Chapter forty begins with Elizabeth confessing to Jane Mr. Darcy's proposal and the truth of Wickham's character. The most important point coming out of the exchange is the decision to not tell anyone else of the latter's perfidy. We are then treated to some customary, but nevertheless entertaining, nonsense from Mrs. Bennet:
"Well, Lizzy," said Mrs. Bennet one day, "what is your opinion now of this sad business of Jane's? For my part, I am determined never to speak of it again to anybody. I told my sister Philips so the other day. But I cannot find out that Jane saw any thing of him in London. Well, he is a very undeserving young man -- and I do not suppose there is the least chance in the world of her ever getting him now. There is no talk of his coming to Netherfield again in the summer; and I have enquired of every body, too, who is likely to know."Chapter forty-one shift attention to Mr. Bennet's foolishness. Lydia receives an invitayion from Mrs. Firster to join the regiment in Brighton, and Mr. Bennet refuses to heed Elizabteh's warnings against letting her go:
"I do not believe that he will ever live at Netherfield any more."
"Oh, well! it is just as he chooses. Nobody wants him to come. Though I shall always say that he used my daughter extremely ill; and if I was her, I would not have put up with it. Well, my comfort is, I am sure Jane will die of a broken heart, and then he will be sorry for what he has done."
"Do not make yourself uneasy, my love. Wherever you and Jane are known, you must be respected and valued; and you will not appear to less advantage for having a couple of -- or I may say, three -- very silly sisters. We shall have no peace at Longbourn if Lydia does not go to Brighton. Let her go then. Colonel Forster is a sensible man, and will keep her out of any real mischief; and she is luckily too poor to be an object of prey to any body. At Brighton she will be of less importance, even as a common flirt, than she has been here. The officers will find women better worth their notice. Let us hope, therefore, that her being there may teach her her own insignificance. At any rate, she cannot grow many degrees worse without authorizing us to lock her up for the rest of her life."His words prove far too close to the reality.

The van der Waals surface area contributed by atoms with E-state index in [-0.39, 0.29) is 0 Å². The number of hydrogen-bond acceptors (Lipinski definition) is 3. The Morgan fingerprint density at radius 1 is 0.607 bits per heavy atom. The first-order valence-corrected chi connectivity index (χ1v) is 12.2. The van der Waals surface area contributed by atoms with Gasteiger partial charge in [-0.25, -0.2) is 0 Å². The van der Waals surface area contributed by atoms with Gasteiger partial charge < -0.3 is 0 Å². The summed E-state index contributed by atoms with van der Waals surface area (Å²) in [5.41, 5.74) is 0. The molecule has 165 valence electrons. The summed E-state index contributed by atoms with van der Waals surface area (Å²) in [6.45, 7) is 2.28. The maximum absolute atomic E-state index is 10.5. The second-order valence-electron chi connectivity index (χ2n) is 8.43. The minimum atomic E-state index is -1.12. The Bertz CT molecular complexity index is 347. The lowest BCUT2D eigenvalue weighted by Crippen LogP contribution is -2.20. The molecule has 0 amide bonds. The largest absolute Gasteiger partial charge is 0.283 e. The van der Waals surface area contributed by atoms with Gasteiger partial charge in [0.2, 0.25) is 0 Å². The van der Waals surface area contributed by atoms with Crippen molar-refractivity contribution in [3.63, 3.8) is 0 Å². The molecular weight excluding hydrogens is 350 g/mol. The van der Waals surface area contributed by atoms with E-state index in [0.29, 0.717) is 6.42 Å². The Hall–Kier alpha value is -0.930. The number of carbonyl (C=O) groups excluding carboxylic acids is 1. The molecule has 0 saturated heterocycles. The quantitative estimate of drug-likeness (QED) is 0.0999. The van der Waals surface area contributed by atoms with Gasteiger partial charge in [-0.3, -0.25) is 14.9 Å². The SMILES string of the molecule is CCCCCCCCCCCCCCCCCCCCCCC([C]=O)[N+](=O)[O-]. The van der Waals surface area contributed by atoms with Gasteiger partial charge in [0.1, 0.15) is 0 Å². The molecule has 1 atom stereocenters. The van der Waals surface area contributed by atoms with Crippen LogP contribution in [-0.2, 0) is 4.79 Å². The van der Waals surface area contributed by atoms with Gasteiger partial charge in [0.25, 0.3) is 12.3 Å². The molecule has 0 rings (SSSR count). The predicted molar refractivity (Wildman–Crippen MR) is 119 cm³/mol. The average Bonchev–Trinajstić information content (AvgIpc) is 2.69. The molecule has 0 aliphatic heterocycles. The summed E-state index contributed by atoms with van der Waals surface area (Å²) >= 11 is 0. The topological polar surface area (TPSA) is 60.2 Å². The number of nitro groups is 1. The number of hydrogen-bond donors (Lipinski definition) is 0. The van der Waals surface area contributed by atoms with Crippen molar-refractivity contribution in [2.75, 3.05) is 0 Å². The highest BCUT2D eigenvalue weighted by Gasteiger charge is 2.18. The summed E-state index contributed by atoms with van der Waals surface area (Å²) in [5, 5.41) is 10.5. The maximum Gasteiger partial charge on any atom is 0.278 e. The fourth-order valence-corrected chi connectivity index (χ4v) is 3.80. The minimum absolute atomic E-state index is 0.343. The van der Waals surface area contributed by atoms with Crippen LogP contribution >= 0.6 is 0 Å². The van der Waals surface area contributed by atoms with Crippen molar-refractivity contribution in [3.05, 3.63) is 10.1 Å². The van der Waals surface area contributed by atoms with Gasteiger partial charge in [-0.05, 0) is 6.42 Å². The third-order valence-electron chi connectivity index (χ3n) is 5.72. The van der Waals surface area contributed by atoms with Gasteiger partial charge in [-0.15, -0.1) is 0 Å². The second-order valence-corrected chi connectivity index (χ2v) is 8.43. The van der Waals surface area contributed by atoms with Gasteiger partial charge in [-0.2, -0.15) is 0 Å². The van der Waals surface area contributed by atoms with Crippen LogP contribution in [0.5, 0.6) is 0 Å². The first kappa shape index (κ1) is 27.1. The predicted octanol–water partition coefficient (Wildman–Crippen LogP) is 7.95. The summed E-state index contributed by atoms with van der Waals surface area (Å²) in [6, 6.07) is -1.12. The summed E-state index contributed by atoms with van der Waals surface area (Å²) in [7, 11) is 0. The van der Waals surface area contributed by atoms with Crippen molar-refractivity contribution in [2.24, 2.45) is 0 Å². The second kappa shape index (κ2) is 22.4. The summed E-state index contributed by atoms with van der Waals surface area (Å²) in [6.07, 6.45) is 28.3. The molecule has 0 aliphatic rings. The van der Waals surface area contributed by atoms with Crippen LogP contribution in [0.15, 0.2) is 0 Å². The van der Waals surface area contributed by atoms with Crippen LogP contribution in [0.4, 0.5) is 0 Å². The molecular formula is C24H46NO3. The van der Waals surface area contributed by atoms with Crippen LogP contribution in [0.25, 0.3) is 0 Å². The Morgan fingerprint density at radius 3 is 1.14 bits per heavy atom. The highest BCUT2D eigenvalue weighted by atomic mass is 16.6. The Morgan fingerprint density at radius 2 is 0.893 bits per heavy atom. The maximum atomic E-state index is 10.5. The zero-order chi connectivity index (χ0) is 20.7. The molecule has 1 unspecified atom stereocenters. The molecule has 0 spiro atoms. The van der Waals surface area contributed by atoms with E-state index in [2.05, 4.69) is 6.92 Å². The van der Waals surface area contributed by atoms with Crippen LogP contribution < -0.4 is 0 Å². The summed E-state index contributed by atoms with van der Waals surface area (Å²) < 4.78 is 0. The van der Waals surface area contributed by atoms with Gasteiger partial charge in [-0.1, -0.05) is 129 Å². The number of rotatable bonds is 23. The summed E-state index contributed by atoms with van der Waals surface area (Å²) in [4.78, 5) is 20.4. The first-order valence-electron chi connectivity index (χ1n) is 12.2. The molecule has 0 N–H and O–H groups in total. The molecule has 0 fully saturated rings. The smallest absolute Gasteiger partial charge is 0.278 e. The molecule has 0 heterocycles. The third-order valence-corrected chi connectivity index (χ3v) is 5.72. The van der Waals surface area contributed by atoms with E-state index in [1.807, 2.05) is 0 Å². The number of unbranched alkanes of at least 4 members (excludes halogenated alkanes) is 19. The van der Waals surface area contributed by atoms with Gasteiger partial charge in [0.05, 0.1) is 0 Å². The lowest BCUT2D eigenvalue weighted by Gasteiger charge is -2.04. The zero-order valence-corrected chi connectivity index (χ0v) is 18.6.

Chapter forty-two begins with reflections on the problems in the Bennets marriage (which I really would like to dwell on more, but there just isn't enough time), the first time any explanation is attempted of tehir ill-suited union, and takes Elizabeth away from this scene of unhappy domesticity, as she heads withe Gardiners north in their curtailed travel plans, now bent on Derbyshire rather than the Lakes. Elziabeth is complacent reagrding this change in plans, until the notion unfolds to visit Pemeberley:
Elizabeth said no more -- but her mind could not acquiesce. The possibility of meeting Mr. Darcy, while viewing the place, instantly occurred. It would be dreadful! She blushed at the very idea; and thought it would be better to speak openly to her aunt than to run such a risk. But against this there were objections; and she finally resolved that it could be the last resource, if her private enquiries as to the absence of the family were unfavourably answered.And with that, volume two concludes.
Accordingly, when she retired at night, she asked the chambermaid whether Pemberley were not a very fine place, what was the name of its proprietor, and, with no little alarm, whether the family were down for the summer. A most welcome negative followed the last question -- and her alarms being now removed, she was at leisure to feel a great deal of curiosity to see the house herself; and when the subject was revived the next morning, and she was again applied to, could readily answer, and with a proper air of indifference, that she had not really any dislike to the scheme.
To Pemberley, therefore, they were to go.